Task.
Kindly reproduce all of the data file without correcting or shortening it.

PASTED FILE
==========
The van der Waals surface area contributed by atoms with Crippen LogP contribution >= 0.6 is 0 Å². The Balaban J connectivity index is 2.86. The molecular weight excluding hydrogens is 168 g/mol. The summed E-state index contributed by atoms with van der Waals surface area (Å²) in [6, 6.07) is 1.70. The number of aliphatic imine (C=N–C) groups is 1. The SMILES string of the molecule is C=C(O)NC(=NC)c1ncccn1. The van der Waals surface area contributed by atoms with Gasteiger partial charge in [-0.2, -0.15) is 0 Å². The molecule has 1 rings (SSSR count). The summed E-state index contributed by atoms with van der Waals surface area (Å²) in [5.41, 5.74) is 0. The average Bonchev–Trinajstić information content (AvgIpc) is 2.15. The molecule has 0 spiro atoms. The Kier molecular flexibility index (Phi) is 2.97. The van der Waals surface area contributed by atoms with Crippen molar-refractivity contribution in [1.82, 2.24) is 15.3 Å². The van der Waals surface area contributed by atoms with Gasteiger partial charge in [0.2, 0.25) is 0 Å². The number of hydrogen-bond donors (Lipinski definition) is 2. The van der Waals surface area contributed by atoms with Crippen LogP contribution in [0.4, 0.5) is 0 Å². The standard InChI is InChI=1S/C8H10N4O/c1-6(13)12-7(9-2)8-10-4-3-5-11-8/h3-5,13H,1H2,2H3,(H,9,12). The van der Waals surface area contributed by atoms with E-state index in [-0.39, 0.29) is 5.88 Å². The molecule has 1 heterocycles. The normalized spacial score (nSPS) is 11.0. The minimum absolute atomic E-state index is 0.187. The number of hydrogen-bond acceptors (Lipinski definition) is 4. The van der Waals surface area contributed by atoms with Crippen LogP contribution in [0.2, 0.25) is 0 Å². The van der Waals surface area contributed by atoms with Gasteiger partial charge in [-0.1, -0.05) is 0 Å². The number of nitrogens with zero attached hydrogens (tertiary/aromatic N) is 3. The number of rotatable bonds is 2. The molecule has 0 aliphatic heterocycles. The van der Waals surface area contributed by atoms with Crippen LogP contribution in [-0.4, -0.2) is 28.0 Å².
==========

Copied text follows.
The van der Waals surface area contributed by atoms with Crippen LogP contribution >= 0.6 is 0 Å². The Balaban J connectivity index is 2.86. The molecular weight excluding hydrogens is 168 g/mol. The summed E-state index contributed by atoms with van der Waals surface area (Å²) in [6, 6.07) is 1.70. The number of aliphatic imine (C=N–C) groups is 1. The SMILES string of the molecule is C=C(O)NC(=NC)c1ncccn1. The van der Waals surface area contributed by atoms with Gasteiger partial charge in [-0.2, -0.15) is 0 Å². The molecule has 1 rings (SSSR count). The summed E-state index contributed by atoms with van der Waals surface area (Å²) in [5.41, 5.74) is 0. The average Bonchev–Trinajstić information content (AvgIpc) is 2.15. The molecule has 0 spiro atoms. The Kier molecular flexibility index (Phi) is 2.97. The van der Waals surface area contributed by atoms with Crippen molar-refractivity contribution in [1.82, 2.24) is 15.3 Å². The van der Waals surface area contributed by atoms with Gasteiger partial charge in [0.2, 0.25) is 0 Å². The number of hydrogen-bond donors (Lipinski definition) is 2. The van der Waals surface area contributed by atoms with Crippen LogP contribution in [0.4, 0.5) is 0 Å². The standard InChI is InChI=1S/C8H10N4O/c1-6(13)12-7(9-2)8-10-4-3-5-11-8/h3-5,13H,1H2,2H3,(H,9,12). The van der Waals surface area contributed by atoms with E-state index in [-0.39, 0.29) is 5.88 Å². The molecule has 1 heterocycles. The normalized spacial score (nSPS) is 11.0. The minimum absolute atomic E-state index is 0.187. The number of hydrogen-bond acceptors (Lipinski definition) is 4. The van der Waals surface area contributed by atoms with Crippen LogP contribution in [0.2, 0.25) is 0 Å². The van der Waals surface area contributed by atoms with Gasteiger partial charge in [-0.1, -0.05) is 0 Å². The number of nitrogens with zero attached hydrogens (tertiary/aromatic N) is 3. The number of rotatable bonds is 2. The molecule has 0 aliphatic heterocycles. The van der Waals surface area contributed by atoms with Crippen LogP contribution in [-0.4, -0.2) is 28.0 Å².